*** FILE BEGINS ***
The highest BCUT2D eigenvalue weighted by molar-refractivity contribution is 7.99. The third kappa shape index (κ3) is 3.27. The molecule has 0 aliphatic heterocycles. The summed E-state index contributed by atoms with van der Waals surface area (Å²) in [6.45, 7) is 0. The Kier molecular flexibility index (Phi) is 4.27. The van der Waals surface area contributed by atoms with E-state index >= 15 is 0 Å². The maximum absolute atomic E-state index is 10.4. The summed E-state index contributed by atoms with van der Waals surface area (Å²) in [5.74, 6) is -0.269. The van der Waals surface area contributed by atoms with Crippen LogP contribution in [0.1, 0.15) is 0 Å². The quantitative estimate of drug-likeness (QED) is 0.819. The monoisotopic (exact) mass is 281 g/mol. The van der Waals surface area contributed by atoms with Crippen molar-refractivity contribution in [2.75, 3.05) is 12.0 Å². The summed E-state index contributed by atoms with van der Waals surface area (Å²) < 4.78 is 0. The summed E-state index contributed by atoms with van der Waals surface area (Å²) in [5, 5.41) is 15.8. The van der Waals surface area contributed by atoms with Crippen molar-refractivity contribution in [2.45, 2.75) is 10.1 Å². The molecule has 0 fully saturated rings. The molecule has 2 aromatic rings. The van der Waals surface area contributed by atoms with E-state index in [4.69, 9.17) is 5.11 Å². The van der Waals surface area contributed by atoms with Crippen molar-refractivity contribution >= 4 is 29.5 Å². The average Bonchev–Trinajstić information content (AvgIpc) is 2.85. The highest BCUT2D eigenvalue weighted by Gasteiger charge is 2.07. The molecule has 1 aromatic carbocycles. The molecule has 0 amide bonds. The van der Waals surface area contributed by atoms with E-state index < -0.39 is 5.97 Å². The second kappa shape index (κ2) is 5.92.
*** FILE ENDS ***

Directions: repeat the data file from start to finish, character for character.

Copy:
The highest BCUT2D eigenvalue weighted by molar-refractivity contribution is 7.99. The third kappa shape index (κ3) is 3.27. The molecule has 0 aliphatic heterocycles. The summed E-state index contributed by atoms with van der Waals surface area (Å²) in [6.45, 7) is 0. The Kier molecular flexibility index (Phi) is 4.27. The van der Waals surface area contributed by atoms with E-state index >= 15 is 0 Å². The maximum absolute atomic E-state index is 10.4. The summed E-state index contributed by atoms with van der Waals surface area (Å²) in [5.74, 6) is -0.269. The van der Waals surface area contributed by atoms with Crippen LogP contribution in [0.1, 0.15) is 0 Å². The quantitative estimate of drug-likeness (QED) is 0.819. The monoisotopic (exact) mass is 281 g/mol. The van der Waals surface area contributed by atoms with Crippen molar-refractivity contribution in [2.75, 3.05) is 12.0 Å². The summed E-state index contributed by atoms with van der Waals surface area (Å²) < 4.78 is 0. The summed E-state index contributed by atoms with van der Waals surface area (Å²) in [5, 5.41) is 15.8. The van der Waals surface area contributed by atoms with Crippen molar-refractivity contribution in [2.45, 2.75) is 10.1 Å². The molecule has 0 fully saturated rings. The molecule has 2 aromatic rings. The van der Waals surface area contributed by atoms with E-state index in [4.69, 9.17) is 5.11 Å². The van der Waals surface area contributed by atoms with Crippen molar-refractivity contribution >= 4 is 29.5 Å². The average Bonchev–Trinajstić information content (AvgIpc) is 2.85. The highest BCUT2D eigenvalue weighted by Gasteiger charge is 2.07. The molecule has 1 aromatic carbocycles. The molecule has 0 amide bonds. The van der Waals surface area contributed by atoms with E-state index < -0.39 is 5.97 Å². The second kappa shape index (κ2) is 5.92.